New York City Festivals

If one manages to ignore the crowds and the commercial spirit that reigns most of them, festivals can be a very useful tool to get to know a city -- you can see what its inhabitants are interested in (generally, if a festival has survived for many years it is for a reason), and they usually congregate people from different corners of town.

Plus, there's something to be said about the vibe of being a special event that's taken months to prepare. Luckily, New York has an interesting amount of them.

New York Festival of Song

New York Festival of Song

Songwriting. The art of rhyming, timing and liming. When it comes to music, it is America's turf. The country has had notable songwriters in practically every genre. The New York Festival of Song, usually celebrated after the arrival of Spring, celebrates this fact with a days-long song cycle usually focused on an aspect or a theme.

The most talented people from all over the city (and from all over America as well) gather for a series of top-notch performances of different genres, generally focused on a theme or a composer. It's a highly recommended affair -- inexpensive, elegant and more than professional, it's the reason why hordes of vocal music lovers travel to New York City around those days.

New York International Film Festival

Presented both by the Film Society and the Museum of Modern Art, this film festival is one of the most revered in America -- year after year, it staunchly support independent films by local filmmakers (although it's not opposed to good cinema at all -- The Social Network premiered there in 2010 and generated a lot of positive buzz), including Martin Scorsese, Julie Taymor or David Fincher.

Amalgamating the experimental with the more traditional, it has been an institution since it kicked off in 1963.

Gay Pride Parade

Gay Pride Parade

At 1:20 in the morning on Saturday, June 28, 1969 social rights history was made.

New York homosexuals -- then an oppressed minority that was persecuted by the Police -- were spending the night in the only (secretly) gay club in town. It was a shoddy, tawdry place with no running water, overflowing toilets and poor facilities called the Stonewall Inn. It was owned by the Mafia, who had disguised it as a private bottle bar. But at the time, it was all the gays had.

That night of June 1969, two undercover cops had finally sneaked in and, within two hours, had gathered enough evidence to call for back-up and shut the club. The consequent raid turned out to be particularly vile. Not only because of the violence exerted by the police, but because this time the homosexuals didn't lower their heads.

They chanted "Gay power!" and sang the patriotic standard We Shall Overcome and didn't flee the location as the arrests began, which is the most usual scenario in these cases. In fact, the crowd began to increase in number as more and more members of the gay community showed up. The police got nervous.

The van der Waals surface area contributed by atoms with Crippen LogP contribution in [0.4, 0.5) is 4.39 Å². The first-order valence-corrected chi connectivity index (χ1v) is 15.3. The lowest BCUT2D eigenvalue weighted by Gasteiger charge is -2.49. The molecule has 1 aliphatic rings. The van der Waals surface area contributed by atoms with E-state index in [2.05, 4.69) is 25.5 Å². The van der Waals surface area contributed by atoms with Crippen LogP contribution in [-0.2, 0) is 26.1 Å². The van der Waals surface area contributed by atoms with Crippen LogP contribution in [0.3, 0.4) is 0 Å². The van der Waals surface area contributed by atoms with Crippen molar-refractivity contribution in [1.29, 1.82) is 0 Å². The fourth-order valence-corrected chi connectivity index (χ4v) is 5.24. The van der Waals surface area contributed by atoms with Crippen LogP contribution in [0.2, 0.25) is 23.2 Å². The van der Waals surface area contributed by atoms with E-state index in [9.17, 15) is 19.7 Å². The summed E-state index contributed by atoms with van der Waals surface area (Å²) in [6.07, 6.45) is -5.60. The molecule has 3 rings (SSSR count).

In that tense atmosphere, a handcuffed woman that had been arrested tried to escape, claiming she was being abused. That was the final drop that turned the raid into a riot. The 1969 Stonewall Riot.

It had a very ugly ending, with the policemen trapped inside the bar while the homosexuals hurled everything they could find at them. It made the headlines of all the major newspapers the next day. And, more importantly, it opened the gay rights debate for the first time in America.

This story started a yearly tradition in which gay activists march in front of what used to be the dingy Stonewall Inn, both in honor of those who once had to face persecution and to fight for their freedom and their visibility. Those marches evolved year after year and are now known as the Gay Pride Parade.

History notwithstanding, New York's Pride Parade is something to behold. It's now part of a larger event -- the New York City Gay Pride, which is echoed in almost every country in the world. It has parallel celebrations in each of the different boroughs.

As times finally progressed and the gays conquered more frontiers, its retaliatory nature has turned into a celebration of their rightful freedom and an expression of their sexuality. It doesn't take a homosexual to enjoy this week-long homage to freedom.

St. Patrick's Day Parade

St. Patrick's Day Parade

The undeniably strong Irish presence throughout the East Coast is particularly strong in New York. So it's no surprise that the city has been celebrating Ireland's best known holiday since 1766 -- predating even the formation of the U.S. themselves.

Even though back the celebration was laden with political significance (which was partly abated in 1780, when General George Washington gave his troops a day of rest in March 17 in observation of the Irish tradition), it is now one of the main events in the city prior to the spring. It was first celebrated as a parade in 1848 and, like most traditions in New York, it has just been getting bigger and bigger even since.

Washington Square Outdoor Art Exhibit

In 1931, starving artist Jackson Pollock made a desperate move to save his apartment in the Village -- he took some of his paintings to Washington Square Park and set them up on a sidewalk, hoping it would attract some buyers. He was joined by other, equally desperate artists and that spring day of 1931, a tradition was born.

The Washington Square Outdoor Exhibition is now celebrated twice a year: once on Memorial Day weekend and again on Labor Day weekend and it is a fantastic way of taking the Village's artistic pulse and gain a first-hand look at the evolution of edgy modern art. It's also a lucrative affair for both veteran and up-and-coming artists who, despite having to pay a fee to exhibit there, can make thousands of dollars just from the Exhibit's awards.